‘If you surround yourself with negative people, you’ll never feel settled in or become an equal.’
- Jessie J
I was meandering through the city park, watching the young couples frolicking in the midsummer heat, when I caught glimpse of a pair of teenage boys exchanging a kiss beneath the boughs of an overhanging fruit tree. Outside of the safety of gay pride it’s such a rarity to see a gay couple openly kissing in broad daylight, and yet there they were, lay out in the middle of the park, not caring what anybody would think.
Watching them made my heart soar with pride and filled my blood with a fiery passion, they reminded me of everything I believe in, everything I want to be, and everything I am. It was those boys that stuck in my mind as the sun began to drop from the sky and I sunk into the warm inviting waters of the grand Turkish bath. I slowly breathed in my palatial surroundings, took effortless sips from my Pina Colada and watched the evening sun ripple over the bronze skin of the lifeguard as I reminisced about romances gone by. I was truly at peace.
And then a loud splash drenched me, completely interrupting my relaxation as an obese man hurled his child into the centre of the hot tub. He slapped his grotesque stomach, laughed obnoxiously, fished his spluttering son from the water, and then did it again.
With every splash he further diluted my delicious cocktail until I was drinking nothing but warm bath water. I eyed the other hot-tub-goers and in silent unison we declared our hatred for him. I closed my eyes, took a deep breath and tried to ignore his presence, but the harrowing shrieks of his child demanded my attention as he was hurled over the wall and into the fast flowing rapids pool below.
I watched in horror for a moment as the child’s cries were replaced with an inaudible spluttering as he was tumbled around helplessly like a rag-doll in a wash cycle; I looked around for the lifeguard but he was nowhere in sight, I looked at the father who was still cackling menacingly and unwilling to help, and then I looked back to the child as he became nothing more than a writhing figure thrashing beneath the waves.
I couldn’t take it any more, my inner teacher, my inner father, my inner humanitarian kicked in- I shot the father a look of disgust and then leapt over the wall after the small child, pulling him screaming and terrified from the waters. He wrapped his tiny arms around my shoulders and sobbed and sobbed and sobbed, and just as I safely rested him down at the edge of the pool I took the abuse from his father head on.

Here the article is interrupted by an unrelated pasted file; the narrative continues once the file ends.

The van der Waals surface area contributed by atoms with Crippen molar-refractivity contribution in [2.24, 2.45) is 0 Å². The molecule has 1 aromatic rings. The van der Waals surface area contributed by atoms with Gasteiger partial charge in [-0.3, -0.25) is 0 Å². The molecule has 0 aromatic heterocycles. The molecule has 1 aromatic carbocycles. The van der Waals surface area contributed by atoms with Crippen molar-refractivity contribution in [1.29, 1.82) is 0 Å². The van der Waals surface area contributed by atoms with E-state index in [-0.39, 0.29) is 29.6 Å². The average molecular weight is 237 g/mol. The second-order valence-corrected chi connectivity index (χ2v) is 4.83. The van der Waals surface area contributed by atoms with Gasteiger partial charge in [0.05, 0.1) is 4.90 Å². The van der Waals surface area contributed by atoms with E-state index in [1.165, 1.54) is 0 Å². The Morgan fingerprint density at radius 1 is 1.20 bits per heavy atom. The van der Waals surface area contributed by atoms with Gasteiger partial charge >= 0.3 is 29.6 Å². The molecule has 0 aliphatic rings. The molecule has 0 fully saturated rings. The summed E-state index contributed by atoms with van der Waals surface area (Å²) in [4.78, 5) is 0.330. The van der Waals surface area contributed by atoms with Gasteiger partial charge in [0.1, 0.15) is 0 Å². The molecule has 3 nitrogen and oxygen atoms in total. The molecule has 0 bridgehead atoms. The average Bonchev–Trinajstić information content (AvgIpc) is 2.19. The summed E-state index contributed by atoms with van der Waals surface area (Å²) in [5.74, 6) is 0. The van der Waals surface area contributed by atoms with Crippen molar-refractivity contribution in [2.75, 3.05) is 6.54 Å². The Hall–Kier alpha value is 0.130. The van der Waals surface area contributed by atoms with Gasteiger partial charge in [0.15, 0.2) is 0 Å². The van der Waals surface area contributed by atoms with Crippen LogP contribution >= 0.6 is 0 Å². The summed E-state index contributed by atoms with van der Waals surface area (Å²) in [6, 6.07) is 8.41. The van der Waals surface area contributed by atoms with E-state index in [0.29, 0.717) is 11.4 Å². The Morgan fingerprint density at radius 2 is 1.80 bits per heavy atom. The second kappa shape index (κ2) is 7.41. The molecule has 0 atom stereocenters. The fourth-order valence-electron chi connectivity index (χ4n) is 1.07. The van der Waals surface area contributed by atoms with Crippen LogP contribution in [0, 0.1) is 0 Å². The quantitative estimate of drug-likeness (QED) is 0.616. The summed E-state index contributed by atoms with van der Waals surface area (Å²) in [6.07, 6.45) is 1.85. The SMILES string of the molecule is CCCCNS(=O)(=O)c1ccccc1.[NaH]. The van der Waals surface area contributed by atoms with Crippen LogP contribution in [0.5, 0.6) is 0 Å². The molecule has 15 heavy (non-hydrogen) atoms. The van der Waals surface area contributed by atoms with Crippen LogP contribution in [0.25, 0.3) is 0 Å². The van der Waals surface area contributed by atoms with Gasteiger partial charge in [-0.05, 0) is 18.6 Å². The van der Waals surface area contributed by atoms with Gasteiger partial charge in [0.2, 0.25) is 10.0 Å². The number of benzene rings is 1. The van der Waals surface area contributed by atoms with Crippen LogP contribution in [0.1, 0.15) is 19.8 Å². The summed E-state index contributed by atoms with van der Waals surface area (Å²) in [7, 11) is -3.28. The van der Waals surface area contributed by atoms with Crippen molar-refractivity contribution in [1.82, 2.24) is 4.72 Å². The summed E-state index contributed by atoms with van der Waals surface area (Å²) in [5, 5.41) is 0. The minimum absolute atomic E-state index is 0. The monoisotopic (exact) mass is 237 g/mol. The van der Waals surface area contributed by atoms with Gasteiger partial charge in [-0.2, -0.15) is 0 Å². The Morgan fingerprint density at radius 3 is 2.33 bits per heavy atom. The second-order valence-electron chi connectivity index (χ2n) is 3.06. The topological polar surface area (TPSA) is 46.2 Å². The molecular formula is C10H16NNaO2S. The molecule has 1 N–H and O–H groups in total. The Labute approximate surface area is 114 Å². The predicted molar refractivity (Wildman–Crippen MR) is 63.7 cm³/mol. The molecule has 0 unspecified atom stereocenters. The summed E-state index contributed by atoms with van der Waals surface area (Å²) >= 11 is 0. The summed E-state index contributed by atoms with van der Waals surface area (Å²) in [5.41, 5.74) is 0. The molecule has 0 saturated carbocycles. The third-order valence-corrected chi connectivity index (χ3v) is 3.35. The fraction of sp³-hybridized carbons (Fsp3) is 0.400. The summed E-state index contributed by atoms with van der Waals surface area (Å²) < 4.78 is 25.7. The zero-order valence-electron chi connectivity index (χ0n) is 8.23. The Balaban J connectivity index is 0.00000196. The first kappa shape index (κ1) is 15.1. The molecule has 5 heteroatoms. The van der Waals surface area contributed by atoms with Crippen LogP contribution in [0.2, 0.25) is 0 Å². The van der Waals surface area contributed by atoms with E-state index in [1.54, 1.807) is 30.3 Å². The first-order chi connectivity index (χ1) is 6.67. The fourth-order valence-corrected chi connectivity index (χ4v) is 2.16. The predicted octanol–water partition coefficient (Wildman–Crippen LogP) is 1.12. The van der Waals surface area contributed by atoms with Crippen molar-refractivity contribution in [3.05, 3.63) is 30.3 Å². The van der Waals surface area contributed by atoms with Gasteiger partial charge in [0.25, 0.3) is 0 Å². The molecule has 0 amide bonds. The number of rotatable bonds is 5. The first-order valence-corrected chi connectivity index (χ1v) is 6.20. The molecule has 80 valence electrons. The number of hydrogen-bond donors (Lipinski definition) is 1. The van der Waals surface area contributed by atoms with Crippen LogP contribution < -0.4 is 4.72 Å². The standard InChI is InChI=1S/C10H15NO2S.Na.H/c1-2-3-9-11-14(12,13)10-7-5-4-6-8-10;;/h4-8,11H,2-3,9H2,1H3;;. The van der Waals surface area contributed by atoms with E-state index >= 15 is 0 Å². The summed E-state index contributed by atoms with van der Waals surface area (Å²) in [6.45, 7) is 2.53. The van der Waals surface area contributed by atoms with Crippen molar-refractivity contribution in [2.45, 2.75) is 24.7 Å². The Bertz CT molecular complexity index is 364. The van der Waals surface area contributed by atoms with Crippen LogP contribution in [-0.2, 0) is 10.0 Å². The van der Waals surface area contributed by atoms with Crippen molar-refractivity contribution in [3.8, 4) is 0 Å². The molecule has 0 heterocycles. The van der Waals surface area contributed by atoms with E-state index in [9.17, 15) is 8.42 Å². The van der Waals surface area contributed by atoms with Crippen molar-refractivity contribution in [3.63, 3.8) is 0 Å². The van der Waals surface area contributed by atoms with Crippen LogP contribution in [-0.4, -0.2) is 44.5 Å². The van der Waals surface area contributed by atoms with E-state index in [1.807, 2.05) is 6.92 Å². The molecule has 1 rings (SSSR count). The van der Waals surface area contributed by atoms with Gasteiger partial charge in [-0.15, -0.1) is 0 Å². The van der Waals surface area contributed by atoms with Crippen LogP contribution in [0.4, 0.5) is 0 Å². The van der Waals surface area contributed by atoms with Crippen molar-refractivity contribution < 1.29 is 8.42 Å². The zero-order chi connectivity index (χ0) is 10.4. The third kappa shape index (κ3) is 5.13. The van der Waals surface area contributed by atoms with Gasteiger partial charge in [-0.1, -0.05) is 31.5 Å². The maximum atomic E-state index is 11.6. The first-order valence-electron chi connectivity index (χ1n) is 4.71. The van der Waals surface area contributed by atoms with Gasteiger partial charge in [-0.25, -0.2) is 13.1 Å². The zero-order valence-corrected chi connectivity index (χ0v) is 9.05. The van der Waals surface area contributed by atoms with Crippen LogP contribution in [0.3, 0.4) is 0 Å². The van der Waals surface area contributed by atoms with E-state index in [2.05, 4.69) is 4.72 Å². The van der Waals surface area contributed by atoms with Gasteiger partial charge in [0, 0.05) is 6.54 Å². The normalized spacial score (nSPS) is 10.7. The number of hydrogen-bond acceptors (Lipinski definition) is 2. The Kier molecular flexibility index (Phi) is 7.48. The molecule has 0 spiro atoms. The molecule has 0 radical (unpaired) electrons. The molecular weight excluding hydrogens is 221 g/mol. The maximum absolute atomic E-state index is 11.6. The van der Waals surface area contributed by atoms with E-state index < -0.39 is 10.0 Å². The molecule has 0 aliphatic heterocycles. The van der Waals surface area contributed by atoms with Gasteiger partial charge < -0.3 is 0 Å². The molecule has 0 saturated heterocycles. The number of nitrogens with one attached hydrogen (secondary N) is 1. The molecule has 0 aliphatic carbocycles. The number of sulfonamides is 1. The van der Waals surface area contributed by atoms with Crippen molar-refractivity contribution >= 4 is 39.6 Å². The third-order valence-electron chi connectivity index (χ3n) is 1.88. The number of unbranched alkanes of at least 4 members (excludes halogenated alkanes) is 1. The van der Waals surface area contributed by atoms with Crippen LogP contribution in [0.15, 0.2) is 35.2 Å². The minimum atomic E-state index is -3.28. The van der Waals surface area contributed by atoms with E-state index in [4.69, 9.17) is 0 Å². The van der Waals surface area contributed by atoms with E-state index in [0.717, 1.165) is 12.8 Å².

Paedophile. Faggot. Pervert.
As a gay teacher the words stung like hot acid- perhaps it’s true that we have an obsession with youth, I even faced the challenge of having a crush on one of my eighteen year old students, but wrongly accusing us of paedophilia is what prevents us teaching across the globe.
The moment I heard that word, all I could see was red. I thought of the boys exchanging an innocent kiss in the park, and if anything what followed was for them. Uncharacteristically inappropriate remarks flew from my lips and I spat profanity like a truck driver. I wasn’t proud of it, especially not with the young child in proximity of my vulgar mouth, but when those around me came to my rescue, chiming in with biting comments of their own, I felt overwhelmed with appreciation.
And then a sharp whistle blew and I spun around to see the Adonis of a lifeguard coming to my rescue. A small ripple of applause sounded across the courtyard as he left the still spluttering child in the safety of his mother’s arms and removed the man from the premises.
Nobody knew my sexuality, yet still to have them come to my aid in the face of homophobia filled me with a warm feeling of acceptance. I suddenly felt the courage to be as open and free as the boys in the park, and had the lifeguard not had a preference for women, I would have almost definitely invited him to come for a walk on the green.